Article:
I am currently reading my way through a long list of science fiction and fantasy titles. (http://www.npr.org/2011/08/07/138938145/science-fiction-and-fantasy-finalists if you are interested in the list).
Vampire hunter Elena Deveraux knows she’s the best—but she doesn’t know if she’s good enough for this job. Hired by the dangerously beautiful Archangel Raphael, a being so lethal that no mortal wants his attention, only one thing is clear—failure is not an option…even if the task is impossible.
Because this time, it’s not a wayward vamp she has to track. It’s an archangel gone bad.
The job will put Elena in the midst of a killing spree like no other…and pull her to the razor’s edge of passion. Even if the hunt doesn’t destroy her, succumbing to Raphael’s seductive touch just may. For when archangels play, mortals break…
I read this book to fill the Diverse Voices square of my 2019 Halloween Bingo Card.
This was fascinating in that Singh’s world varies so wildly from what I would have expected of angels. Lots of different cultures believe in them, but I come from an evangelical Christian background and let me tell you, the folks that I went to church with back in the day would have been quite shocked at these angels! Angels who casually drop the F-bomb in their conversation and make sexual demands of mortals. Not to mention that they are the source of vampires, something which the evangelicals that I know would likely consider to be heresy!
It’s refreshing to read something that takes an entirely new look at something which I thought I knew about. Just like her Psy/Changeling books, the main point of this book seemed to be getting Elena into a hot, romantic relationship. In this case, Elena is a Guild Hunter, who has a natural aptitude for rounding up errant vampires. The vampires are created by the angels and have signed contracts for a certain term of service in return for the near-immortality. If they skip out early on those contracts, people like Elena track them down.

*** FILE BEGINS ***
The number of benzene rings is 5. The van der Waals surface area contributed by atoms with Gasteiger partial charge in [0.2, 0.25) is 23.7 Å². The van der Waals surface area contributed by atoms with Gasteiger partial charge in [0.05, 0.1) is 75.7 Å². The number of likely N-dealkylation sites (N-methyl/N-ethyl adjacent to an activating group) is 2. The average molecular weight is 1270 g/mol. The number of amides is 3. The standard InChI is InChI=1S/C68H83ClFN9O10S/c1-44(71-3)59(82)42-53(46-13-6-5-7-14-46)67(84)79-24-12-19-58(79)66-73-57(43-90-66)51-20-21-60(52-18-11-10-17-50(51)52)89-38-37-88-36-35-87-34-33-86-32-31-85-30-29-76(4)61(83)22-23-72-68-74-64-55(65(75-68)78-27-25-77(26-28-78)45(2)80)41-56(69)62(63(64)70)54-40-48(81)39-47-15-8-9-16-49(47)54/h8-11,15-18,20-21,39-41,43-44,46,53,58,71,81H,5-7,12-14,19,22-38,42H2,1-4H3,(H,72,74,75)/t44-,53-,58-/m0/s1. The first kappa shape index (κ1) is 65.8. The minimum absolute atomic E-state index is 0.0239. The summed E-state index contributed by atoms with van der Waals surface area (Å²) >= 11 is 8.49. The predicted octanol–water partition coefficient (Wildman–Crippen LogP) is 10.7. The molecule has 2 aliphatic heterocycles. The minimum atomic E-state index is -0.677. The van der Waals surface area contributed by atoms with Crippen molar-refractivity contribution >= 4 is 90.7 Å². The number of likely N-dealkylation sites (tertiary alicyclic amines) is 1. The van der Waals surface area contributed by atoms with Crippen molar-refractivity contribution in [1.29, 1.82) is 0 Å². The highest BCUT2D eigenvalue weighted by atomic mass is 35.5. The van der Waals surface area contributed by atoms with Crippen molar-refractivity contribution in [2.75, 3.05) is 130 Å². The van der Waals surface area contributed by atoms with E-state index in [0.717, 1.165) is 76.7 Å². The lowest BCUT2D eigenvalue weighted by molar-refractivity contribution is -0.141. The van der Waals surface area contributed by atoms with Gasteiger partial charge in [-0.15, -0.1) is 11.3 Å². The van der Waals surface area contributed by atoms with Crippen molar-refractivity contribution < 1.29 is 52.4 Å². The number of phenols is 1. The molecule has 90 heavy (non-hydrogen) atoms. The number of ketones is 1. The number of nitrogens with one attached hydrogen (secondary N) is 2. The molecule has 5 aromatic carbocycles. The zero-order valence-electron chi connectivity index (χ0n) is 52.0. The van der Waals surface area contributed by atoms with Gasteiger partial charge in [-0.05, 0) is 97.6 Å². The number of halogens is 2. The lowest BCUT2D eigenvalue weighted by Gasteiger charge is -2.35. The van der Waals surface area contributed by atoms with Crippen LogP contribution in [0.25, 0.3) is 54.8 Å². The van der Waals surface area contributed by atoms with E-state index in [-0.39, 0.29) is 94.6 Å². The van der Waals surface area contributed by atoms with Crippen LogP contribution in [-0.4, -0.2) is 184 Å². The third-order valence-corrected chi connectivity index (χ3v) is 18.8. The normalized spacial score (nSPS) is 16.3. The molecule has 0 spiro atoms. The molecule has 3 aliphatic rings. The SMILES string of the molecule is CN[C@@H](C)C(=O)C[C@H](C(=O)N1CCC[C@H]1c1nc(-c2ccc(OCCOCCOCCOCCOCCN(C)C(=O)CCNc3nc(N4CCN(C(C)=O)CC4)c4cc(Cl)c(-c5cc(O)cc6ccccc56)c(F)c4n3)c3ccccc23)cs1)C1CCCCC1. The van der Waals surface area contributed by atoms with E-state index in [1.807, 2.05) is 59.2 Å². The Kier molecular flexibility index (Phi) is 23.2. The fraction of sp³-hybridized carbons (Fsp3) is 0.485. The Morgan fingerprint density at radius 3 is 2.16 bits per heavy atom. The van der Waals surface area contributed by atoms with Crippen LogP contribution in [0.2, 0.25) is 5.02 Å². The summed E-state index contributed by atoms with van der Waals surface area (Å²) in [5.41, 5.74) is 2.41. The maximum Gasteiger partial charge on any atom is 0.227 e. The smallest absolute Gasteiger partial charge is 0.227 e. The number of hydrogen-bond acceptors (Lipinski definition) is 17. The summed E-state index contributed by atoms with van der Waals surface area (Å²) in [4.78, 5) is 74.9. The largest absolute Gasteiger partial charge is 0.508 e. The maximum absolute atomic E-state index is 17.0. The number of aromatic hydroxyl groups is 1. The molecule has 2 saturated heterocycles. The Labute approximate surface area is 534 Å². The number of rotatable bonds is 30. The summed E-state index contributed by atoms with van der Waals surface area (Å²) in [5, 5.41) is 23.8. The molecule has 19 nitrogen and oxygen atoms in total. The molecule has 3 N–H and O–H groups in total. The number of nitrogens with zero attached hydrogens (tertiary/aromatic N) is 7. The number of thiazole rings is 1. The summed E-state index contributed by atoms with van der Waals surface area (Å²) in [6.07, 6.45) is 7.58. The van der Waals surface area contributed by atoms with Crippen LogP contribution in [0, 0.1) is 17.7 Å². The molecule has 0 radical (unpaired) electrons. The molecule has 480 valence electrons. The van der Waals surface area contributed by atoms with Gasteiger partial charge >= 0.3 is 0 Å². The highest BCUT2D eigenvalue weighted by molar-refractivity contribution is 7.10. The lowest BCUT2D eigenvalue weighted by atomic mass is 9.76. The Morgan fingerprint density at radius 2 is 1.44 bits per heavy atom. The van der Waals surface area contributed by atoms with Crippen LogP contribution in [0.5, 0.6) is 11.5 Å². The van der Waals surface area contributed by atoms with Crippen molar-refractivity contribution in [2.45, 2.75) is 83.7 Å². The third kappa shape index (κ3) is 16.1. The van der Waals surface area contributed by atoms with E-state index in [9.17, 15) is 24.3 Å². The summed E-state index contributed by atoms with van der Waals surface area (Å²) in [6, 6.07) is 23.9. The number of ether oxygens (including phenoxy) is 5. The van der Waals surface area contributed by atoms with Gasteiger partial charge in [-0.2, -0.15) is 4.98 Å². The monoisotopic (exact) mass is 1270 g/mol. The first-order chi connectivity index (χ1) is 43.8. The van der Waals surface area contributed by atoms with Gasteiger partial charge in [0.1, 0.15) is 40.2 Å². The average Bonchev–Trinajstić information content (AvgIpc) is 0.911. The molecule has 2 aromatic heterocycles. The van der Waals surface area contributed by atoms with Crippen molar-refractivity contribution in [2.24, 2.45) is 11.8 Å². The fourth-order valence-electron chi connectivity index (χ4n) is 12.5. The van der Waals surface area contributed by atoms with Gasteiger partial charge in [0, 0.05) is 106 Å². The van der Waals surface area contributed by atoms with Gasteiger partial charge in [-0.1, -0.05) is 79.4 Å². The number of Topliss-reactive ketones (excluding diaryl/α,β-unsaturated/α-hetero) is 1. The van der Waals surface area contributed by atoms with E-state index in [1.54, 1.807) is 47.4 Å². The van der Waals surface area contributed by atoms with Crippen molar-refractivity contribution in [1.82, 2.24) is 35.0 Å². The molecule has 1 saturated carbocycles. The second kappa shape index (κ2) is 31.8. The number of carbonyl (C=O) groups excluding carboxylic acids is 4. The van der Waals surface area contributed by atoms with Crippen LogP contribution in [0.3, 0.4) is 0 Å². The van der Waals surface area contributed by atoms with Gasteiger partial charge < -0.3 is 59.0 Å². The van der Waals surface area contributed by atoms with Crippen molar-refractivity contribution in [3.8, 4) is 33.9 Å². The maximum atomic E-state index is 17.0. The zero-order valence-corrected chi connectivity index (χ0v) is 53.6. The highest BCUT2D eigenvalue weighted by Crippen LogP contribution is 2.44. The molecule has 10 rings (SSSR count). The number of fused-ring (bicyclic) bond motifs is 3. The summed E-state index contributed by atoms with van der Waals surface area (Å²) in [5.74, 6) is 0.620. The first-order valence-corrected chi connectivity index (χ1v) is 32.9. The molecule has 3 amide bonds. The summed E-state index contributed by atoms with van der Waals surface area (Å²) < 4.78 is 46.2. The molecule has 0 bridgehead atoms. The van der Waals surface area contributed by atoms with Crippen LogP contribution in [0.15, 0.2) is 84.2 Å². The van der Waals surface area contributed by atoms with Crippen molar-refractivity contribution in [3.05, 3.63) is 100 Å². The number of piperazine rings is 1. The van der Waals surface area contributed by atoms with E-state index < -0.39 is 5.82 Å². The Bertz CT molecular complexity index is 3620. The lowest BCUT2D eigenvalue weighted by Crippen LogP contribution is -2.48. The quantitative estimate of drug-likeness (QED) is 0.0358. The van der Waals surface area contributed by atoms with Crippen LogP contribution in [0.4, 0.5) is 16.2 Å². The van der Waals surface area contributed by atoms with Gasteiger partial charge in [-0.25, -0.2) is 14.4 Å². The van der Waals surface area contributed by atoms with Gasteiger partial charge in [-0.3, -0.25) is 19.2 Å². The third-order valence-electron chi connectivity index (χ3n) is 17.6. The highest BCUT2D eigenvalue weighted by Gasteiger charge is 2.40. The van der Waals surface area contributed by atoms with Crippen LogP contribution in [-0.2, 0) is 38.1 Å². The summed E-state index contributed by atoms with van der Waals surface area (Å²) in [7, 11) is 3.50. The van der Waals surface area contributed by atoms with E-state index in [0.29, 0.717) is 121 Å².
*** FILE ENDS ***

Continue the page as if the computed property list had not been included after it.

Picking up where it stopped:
Of course, Elena is fabulous at what she does and she draws the attention of the ultra-hot archangel, Raphael. This is both good and bad, especially since Elena can’t seem to keep her opinions to herself. Fortunately for her, Raphael needs her assistance enough to put up with her lip.
I should reiterate at this point that I am not a huge fan of the romance genre. I like it when romance is included in strong mystery series (Deanna Raybourn) or in a fascinating fantasy world (Ilona Andrews), but Singh’s fantasy worlds just don’t speak very strongly to me. I like her stuff, but her plots are overly concerned with getting the heroine into bed with someone, not on her solving a crime, with bedroom time as a pleasant side dish. I persist in thinking of her work as more appropriate to the straight-up romance reader and less for the fantasy enthusiast.
Having said all of the above, I can see myself continuing on with this series, although not in the driven way that I read series like Hidden Legacy by Ilona Andrews or Mercy Thompson by Patricia Briggs